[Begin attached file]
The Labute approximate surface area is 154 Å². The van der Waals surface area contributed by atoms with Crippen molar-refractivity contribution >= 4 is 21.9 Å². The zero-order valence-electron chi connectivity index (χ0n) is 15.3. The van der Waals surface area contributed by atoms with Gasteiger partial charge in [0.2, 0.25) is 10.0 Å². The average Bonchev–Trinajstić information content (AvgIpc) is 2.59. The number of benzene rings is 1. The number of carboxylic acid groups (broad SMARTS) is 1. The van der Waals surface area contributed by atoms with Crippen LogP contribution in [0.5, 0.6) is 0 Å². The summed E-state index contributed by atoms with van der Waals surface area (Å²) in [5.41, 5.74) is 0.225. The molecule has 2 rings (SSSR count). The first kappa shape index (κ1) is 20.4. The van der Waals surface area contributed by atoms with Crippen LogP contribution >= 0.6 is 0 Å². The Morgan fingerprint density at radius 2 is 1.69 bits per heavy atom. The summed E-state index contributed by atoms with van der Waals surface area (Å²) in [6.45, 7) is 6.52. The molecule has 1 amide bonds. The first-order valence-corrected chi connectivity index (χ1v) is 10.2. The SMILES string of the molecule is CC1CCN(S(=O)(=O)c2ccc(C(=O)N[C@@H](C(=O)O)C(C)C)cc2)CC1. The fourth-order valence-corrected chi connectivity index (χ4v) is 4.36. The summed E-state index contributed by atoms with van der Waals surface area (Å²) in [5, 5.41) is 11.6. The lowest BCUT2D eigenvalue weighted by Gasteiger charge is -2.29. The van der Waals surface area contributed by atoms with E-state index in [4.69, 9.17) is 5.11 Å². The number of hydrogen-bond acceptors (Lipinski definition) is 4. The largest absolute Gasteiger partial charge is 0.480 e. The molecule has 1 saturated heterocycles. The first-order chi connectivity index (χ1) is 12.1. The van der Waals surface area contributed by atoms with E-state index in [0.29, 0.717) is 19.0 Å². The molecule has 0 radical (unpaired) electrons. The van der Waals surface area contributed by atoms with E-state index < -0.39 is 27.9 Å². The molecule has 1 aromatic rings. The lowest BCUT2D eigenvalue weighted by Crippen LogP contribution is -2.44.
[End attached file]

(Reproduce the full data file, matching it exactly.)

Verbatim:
The Labute approximate surface area is 154 Å². The van der Waals surface area contributed by atoms with Crippen molar-refractivity contribution >= 4 is 21.9 Å². The zero-order valence-electron chi connectivity index (χ0n) is 15.3. The van der Waals surface area contributed by atoms with Gasteiger partial charge in [0.2, 0.25) is 10.0 Å². The average Bonchev–Trinajstić information content (AvgIpc) is 2.59. The number of benzene rings is 1. The number of carboxylic acid groups (broad SMARTS) is 1. The van der Waals surface area contributed by atoms with Crippen LogP contribution in [0.5, 0.6) is 0 Å². The summed E-state index contributed by atoms with van der Waals surface area (Å²) in [5.41, 5.74) is 0.225. The molecule has 2 rings (SSSR count). The first kappa shape index (κ1) is 20.4. The van der Waals surface area contributed by atoms with Crippen LogP contribution >= 0.6 is 0 Å². The Morgan fingerprint density at radius 2 is 1.69 bits per heavy atom. The summed E-state index contributed by atoms with van der Waals surface area (Å²) in [6.45, 7) is 6.52. The molecule has 1 amide bonds. The first-order valence-corrected chi connectivity index (χ1v) is 10.2. The SMILES string of the molecule is CC1CCN(S(=O)(=O)c2ccc(C(=O)N[C@@H](C(=O)O)C(C)C)cc2)CC1. The fourth-order valence-corrected chi connectivity index (χ4v) is 4.36. The summed E-state index contributed by atoms with van der Waals surface area (Å²) in [5, 5.41) is 11.6. The lowest BCUT2D eigenvalue weighted by Gasteiger charge is -2.29. The van der Waals surface area contributed by atoms with E-state index in [4.69, 9.17) is 5.11 Å². The number of hydrogen-bond acceptors (Lipinski definition) is 4. The largest absolute Gasteiger partial charge is 0.480 e. The molecule has 1 saturated heterocycles. The first-order chi connectivity index (χ1) is 12.1. The van der Waals surface area contributed by atoms with E-state index in [0.29, 0.717) is 19.0 Å². The molecule has 0 radical (unpaired) electrons. The van der Waals surface area contributed by atoms with E-state index < -0.39 is 27.9 Å². The molecule has 1 aromatic rings. The lowest BCUT2D eigenvalue weighted by Crippen LogP contribution is -2.44.